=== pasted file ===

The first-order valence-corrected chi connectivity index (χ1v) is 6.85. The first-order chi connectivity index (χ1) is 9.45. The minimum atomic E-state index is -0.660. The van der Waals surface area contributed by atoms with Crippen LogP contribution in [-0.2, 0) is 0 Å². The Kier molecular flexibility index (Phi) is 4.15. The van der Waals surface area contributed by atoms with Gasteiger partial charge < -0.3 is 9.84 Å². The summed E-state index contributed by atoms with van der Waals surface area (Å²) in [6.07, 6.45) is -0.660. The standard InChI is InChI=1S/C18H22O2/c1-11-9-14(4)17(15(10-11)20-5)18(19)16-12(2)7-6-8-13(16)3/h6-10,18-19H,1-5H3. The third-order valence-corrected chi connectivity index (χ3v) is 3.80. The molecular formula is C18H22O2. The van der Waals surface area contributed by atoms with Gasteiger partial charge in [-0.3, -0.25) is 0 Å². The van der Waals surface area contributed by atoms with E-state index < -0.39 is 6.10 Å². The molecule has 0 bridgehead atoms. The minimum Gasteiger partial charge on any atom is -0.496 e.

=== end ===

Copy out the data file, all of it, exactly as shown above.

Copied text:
The first-order valence-corrected chi connectivity index (χ1v) is 6.85. The first-order chi connectivity index (χ1) is 9.45. The minimum atomic E-state index is -0.660. The van der Waals surface area contributed by atoms with Crippen LogP contribution in [-0.2, 0) is 0 Å². The Kier molecular flexibility index (Phi) is 4.15. The van der Waals surface area contributed by atoms with Gasteiger partial charge < -0.3 is 9.84 Å². The summed E-state index contributed by atoms with van der Waals surface area (Å²) in [6.07, 6.45) is -0.660. The standard InChI is InChI=1S/C18H22O2/c1-11-9-14(4)17(15(10-11)20-5)18(19)16-12(2)7-6-8-13(16)3/h6-10,18-19H,1-5H3. The third-order valence-corrected chi connectivity index (χ3v) is 3.80. The molecular formula is C18H22O2. The van der Waals surface area contributed by atoms with Gasteiger partial charge in [-0.3, -0.25) is 0 Å². The van der Waals surface area contributed by atoms with E-state index < -0.39 is 6.10 Å². The molecule has 0 bridgehead atoms. The minimum Gasteiger partial charge on any atom is -0.496 e.